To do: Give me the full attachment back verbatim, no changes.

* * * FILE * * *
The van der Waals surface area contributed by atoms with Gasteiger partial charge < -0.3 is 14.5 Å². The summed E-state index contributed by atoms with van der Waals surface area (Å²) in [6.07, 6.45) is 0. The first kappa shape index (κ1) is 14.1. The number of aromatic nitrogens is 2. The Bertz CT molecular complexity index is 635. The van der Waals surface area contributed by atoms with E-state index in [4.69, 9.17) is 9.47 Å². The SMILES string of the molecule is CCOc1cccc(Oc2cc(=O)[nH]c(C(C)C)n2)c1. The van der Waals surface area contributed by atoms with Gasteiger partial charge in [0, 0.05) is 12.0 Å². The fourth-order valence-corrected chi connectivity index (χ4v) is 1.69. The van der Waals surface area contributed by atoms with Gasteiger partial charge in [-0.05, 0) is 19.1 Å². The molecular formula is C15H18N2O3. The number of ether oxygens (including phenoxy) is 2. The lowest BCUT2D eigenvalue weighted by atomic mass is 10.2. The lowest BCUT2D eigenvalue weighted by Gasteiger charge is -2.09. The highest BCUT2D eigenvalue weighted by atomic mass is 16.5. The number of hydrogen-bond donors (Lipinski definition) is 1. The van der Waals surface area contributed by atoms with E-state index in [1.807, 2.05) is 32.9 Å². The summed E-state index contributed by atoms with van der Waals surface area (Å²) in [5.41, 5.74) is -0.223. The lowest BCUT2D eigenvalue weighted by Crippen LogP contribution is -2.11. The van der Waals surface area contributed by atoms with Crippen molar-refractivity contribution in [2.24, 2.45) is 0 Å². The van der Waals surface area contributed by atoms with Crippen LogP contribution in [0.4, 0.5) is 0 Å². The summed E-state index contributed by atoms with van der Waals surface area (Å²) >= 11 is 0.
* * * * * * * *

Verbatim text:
The van der Waals surface area contributed by atoms with Gasteiger partial charge < -0.3 is 14.5 Å². The summed E-state index contributed by atoms with van der Waals surface area (Å²) in [6.07, 6.45) is 0. The first kappa shape index (κ1) is 14.1. The number of aromatic nitrogens is 2. The Bertz CT molecular complexity index is 635. The van der Waals surface area contributed by atoms with E-state index in [4.69, 9.17) is 9.47 Å². The SMILES string of the molecule is CCOc1cccc(Oc2cc(=O)[nH]c(C(C)C)n2)c1. The van der Waals surface area contributed by atoms with Gasteiger partial charge in [0, 0.05) is 12.0 Å². The fourth-order valence-corrected chi connectivity index (χ4v) is 1.69. The van der Waals surface area contributed by atoms with Gasteiger partial charge in [-0.05, 0) is 19.1 Å². The molecular formula is C15H18N2O3. The number of ether oxygens (including phenoxy) is 2. The lowest BCUT2D eigenvalue weighted by atomic mass is 10.2. The lowest BCUT2D eigenvalue weighted by Gasteiger charge is -2.09. The highest BCUT2D eigenvalue weighted by atomic mass is 16.5. The number of hydrogen-bond donors (Lipinski definition) is 1. The van der Waals surface area contributed by atoms with E-state index in [1.807, 2.05) is 32.9 Å². The summed E-state index contributed by atoms with van der Waals surface area (Å²) in [5.41, 5.74) is -0.223. The lowest BCUT2D eigenvalue weighted by Crippen LogP contribution is -2.11. The van der Waals surface area contributed by atoms with Crippen molar-refractivity contribution in [2.24, 2.45) is 0 Å². The van der Waals surface area contributed by atoms with Crippen LogP contribution in [0.4, 0.5) is 0 Å². The summed E-state index contributed by atoms with van der Waals surface area (Å²) >= 11 is 0.